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Physical Inactivity Linked to Loss of Independence

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Being physically inactive raises the risk of losing the ability to perform activities of daily living – both before and after a stroke – according to results from a long-term U.S. study.

“Physical activity reduced the risk of dependence in both basic activities of daily living (for example, dressing and getting across a room) as well as instrumental activities of daily living (for example, managing money or grocery shopping), which are considered to be more cognitively demanding,” said lead author Dr. Pamela M. Rist from Brigham and Women’s Hospital and Harvard T.H. Chan School of Public Health in Boston.

“These instrumental activities of daily living can be important determinants of quality of life among stroke patients, so it is important to find factors which reduce the risk of dependence in these activities as well as in basic activities of daily living,” she told Reuters Health by email.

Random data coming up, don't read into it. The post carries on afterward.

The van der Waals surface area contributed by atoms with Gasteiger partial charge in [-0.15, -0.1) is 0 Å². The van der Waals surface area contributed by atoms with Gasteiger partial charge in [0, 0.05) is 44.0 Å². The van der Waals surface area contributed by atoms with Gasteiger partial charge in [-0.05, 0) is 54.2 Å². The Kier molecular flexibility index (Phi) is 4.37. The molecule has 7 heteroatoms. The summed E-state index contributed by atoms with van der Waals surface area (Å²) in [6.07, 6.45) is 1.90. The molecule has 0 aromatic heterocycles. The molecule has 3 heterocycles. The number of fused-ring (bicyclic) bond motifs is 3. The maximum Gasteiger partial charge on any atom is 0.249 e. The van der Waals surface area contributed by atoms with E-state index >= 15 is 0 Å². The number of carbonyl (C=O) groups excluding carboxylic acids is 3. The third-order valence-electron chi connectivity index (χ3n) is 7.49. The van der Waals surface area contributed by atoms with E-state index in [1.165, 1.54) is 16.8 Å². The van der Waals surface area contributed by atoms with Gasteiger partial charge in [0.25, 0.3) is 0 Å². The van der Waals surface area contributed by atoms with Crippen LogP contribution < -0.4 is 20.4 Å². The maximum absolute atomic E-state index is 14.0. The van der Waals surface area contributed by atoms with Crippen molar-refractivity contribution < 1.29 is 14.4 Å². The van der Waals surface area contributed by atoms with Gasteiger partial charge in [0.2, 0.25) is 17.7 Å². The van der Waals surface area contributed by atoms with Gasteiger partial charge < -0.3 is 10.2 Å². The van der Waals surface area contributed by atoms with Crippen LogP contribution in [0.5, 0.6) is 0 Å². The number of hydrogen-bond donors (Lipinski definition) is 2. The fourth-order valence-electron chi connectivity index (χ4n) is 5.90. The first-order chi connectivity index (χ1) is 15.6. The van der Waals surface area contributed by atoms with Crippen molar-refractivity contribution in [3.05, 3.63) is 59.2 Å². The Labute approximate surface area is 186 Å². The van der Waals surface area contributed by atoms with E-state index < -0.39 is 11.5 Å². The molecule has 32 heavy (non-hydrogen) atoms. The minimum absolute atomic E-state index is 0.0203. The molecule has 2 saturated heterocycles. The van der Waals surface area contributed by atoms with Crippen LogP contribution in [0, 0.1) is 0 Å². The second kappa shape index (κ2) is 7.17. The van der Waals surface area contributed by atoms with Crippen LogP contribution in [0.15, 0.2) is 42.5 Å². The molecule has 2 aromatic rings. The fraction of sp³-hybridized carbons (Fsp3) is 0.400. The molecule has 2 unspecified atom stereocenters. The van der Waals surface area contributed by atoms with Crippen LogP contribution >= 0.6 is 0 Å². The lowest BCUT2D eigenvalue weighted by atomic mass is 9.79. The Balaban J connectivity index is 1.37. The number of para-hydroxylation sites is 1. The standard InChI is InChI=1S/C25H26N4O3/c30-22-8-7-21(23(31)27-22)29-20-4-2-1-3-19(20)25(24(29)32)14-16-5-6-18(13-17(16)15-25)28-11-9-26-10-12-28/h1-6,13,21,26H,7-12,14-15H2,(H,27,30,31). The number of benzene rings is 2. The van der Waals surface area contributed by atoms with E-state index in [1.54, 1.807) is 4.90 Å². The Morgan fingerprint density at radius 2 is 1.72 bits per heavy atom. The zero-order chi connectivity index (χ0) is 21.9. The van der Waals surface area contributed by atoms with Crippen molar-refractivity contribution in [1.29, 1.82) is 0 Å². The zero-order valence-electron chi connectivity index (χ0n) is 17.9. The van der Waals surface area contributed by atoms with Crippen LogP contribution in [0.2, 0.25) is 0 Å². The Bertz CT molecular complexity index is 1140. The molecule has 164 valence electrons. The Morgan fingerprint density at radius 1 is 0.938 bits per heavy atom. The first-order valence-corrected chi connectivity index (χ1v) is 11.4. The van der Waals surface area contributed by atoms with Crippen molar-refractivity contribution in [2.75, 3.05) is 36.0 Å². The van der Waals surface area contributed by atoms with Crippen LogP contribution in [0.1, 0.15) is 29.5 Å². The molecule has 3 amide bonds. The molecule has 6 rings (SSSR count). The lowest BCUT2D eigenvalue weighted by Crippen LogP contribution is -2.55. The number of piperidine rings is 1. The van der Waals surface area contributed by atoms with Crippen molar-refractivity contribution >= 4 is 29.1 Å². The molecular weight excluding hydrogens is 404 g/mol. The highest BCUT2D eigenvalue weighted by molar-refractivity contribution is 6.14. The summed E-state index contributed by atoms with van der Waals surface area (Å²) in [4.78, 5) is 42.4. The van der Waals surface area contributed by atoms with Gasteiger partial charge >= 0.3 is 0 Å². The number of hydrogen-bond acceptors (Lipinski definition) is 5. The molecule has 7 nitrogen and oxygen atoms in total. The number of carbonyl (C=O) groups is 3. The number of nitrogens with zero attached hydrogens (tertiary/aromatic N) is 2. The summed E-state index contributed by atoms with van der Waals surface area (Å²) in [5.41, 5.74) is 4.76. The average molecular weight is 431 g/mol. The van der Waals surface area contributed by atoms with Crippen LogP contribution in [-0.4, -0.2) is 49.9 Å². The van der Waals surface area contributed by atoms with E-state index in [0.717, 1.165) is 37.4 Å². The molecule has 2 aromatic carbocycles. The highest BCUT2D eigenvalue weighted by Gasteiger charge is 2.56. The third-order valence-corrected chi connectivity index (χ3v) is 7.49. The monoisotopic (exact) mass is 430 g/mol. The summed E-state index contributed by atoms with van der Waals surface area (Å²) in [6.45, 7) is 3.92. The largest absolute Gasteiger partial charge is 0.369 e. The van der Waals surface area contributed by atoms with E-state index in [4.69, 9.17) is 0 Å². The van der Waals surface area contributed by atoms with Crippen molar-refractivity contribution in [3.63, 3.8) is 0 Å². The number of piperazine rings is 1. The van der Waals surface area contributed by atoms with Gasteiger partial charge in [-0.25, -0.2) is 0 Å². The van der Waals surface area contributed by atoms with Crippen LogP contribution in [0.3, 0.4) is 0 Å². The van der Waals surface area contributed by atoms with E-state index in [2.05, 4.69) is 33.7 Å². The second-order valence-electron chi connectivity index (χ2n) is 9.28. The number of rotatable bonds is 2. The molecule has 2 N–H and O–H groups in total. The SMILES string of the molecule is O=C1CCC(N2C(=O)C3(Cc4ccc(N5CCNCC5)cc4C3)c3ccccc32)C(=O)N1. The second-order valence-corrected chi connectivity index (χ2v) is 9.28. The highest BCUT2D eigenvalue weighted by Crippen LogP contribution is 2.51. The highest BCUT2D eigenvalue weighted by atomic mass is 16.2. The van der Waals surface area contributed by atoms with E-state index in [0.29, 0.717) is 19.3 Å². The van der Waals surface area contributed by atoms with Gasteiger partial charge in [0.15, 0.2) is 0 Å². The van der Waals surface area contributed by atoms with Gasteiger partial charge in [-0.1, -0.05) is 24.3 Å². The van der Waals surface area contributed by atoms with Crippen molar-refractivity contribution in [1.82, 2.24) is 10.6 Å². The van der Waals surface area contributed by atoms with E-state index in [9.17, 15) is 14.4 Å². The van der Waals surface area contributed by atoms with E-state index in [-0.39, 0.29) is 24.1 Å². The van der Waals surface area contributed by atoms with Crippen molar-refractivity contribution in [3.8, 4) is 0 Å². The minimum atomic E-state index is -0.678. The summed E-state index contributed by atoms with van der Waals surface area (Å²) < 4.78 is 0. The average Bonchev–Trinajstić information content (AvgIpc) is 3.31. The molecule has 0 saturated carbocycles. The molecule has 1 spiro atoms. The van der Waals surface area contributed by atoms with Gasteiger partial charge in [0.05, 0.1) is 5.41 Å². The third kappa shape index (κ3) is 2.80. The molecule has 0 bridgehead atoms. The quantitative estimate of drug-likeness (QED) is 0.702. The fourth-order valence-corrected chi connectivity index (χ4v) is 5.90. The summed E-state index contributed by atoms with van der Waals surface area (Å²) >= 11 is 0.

Rist’s team studied 18,117 individuals participating in the national Health and Retirement Study in an effort to find out whether physical activity and body mass index (BMI), a common measure of overweight and obesity, could predict disability.

During 12 years of follow-up, the amount of physical activity people did was not associated with the risk of stroke, but it was associated with the likelihood of being independent three years after a stroke.

Those who were physically inactive at baseline were significantly less likely to be independent at that point, compared with those who were physically active at baseline.

Somewhat surprisingly, this difference between inactive and active stroke survivors was also evident three years before their strokes, researchers report in the journal Neurology.

Obesity, in contrast, was associated with an increased risk of stroke, but it was not associated with loss of independence during the follow-up period, regardless of whether an individual suffered a stroke.

“Individuals can reduce their risk of dependence before and after stroke events by being physically active, which in our study was defined as participating in vigorous physical activity at least three times per week,” Rist said.

The researchers recommend further study to clarify whether increases in physical activity might also improve outcomes after a stroke.

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